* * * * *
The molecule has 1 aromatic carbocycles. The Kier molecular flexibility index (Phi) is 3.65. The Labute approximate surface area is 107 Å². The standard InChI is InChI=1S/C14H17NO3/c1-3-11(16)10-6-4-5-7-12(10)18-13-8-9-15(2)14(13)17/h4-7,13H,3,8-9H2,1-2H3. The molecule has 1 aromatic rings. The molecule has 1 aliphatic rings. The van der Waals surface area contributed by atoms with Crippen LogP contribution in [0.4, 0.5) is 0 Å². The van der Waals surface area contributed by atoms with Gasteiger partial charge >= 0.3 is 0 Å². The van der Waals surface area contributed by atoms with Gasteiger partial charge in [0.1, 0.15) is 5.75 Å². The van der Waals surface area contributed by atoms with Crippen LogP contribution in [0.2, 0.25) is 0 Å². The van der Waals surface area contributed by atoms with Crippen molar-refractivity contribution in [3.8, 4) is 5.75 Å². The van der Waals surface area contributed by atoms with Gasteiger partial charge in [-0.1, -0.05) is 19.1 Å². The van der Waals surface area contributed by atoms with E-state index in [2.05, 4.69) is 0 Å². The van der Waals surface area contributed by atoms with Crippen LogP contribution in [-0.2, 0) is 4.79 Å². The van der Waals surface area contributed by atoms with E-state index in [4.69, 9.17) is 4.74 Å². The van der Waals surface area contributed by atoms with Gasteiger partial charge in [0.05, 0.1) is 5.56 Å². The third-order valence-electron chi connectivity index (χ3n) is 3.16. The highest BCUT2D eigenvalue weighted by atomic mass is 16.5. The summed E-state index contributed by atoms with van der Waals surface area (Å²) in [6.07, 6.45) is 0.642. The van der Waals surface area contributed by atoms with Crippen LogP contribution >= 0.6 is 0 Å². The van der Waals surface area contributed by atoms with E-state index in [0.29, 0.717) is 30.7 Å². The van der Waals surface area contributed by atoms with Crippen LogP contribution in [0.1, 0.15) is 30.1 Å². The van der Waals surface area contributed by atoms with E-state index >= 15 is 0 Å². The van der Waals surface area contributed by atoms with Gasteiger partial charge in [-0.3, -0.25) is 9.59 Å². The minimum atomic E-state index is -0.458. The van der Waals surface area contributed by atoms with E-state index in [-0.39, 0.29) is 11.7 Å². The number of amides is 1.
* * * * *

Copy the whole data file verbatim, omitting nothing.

The molecule has 1 aromatic carbocycles. The Kier molecular flexibility index (Phi) is 3.65. The Labute approximate surface area is 107 Å². The standard InChI is InChI=1S/C14H17NO3/c1-3-11(16)10-6-4-5-7-12(10)18-13-8-9-15(2)14(13)17/h4-7,13H,3,8-9H2,1-2H3. The molecule has 1 aromatic rings. The molecule has 1 aliphatic rings. The van der Waals surface area contributed by atoms with Crippen LogP contribution in [0.4, 0.5) is 0 Å². The van der Waals surface area contributed by atoms with Gasteiger partial charge >= 0.3 is 0 Å². The van der Waals surface area contributed by atoms with Gasteiger partial charge in [0.1, 0.15) is 5.75 Å². The van der Waals surface area contributed by atoms with Crippen LogP contribution in [0.2, 0.25) is 0 Å². The van der Waals surface area contributed by atoms with Crippen molar-refractivity contribution in [3.8, 4) is 5.75 Å². The van der Waals surface area contributed by atoms with Gasteiger partial charge in [-0.1, -0.05) is 19.1 Å². The van der Waals surface area contributed by atoms with E-state index in [2.05, 4.69) is 0 Å². The van der Waals surface area contributed by atoms with Crippen LogP contribution in [-0.2, 0) is 4.79 Å². The van der Waals surface area contributed by atoms with E-state index in [4.69, 9.17) is 4.74 Å². The van der Waals surface area contributed by atoms with Gasteiger partial charge in [0.05, 0.1) is 5.56 Å². The third-order valence-electron chi connectivity index (χ3n) is 3.16. The highest BCUT2D eigenvalue weighted by atomic mass is 16.5. The summed E-state index contributed by atoms with van der Waals surface area (Å²) in [6.07, 6.45) is 0.642. The van der Waals surface area contributed by atoms with Crippen LogP contribution >= 0.6 is 0 Å². The van der Waals surface area contributed by atoms with E-state index in [0.29, 0.717) is 30.7 Å². The van der Waals surface area contributed by atoms with Crippen LogP contribution in [0.1, 0.15) is 30.1 Å². The van der Waals surface area contributed by atoms with E-state index >= 15 is 0 Å². The van der Waals surface area contributed by atoms with Gasteiger partial charge in [-0.3, -0.25) is 9.59 Å². The minimum atomic E-state index is -0.458. The van der Waals surface area contributed by atoms with E-state index in [-0.39, 0.29) is 11.7 Å². The number of amides is 1.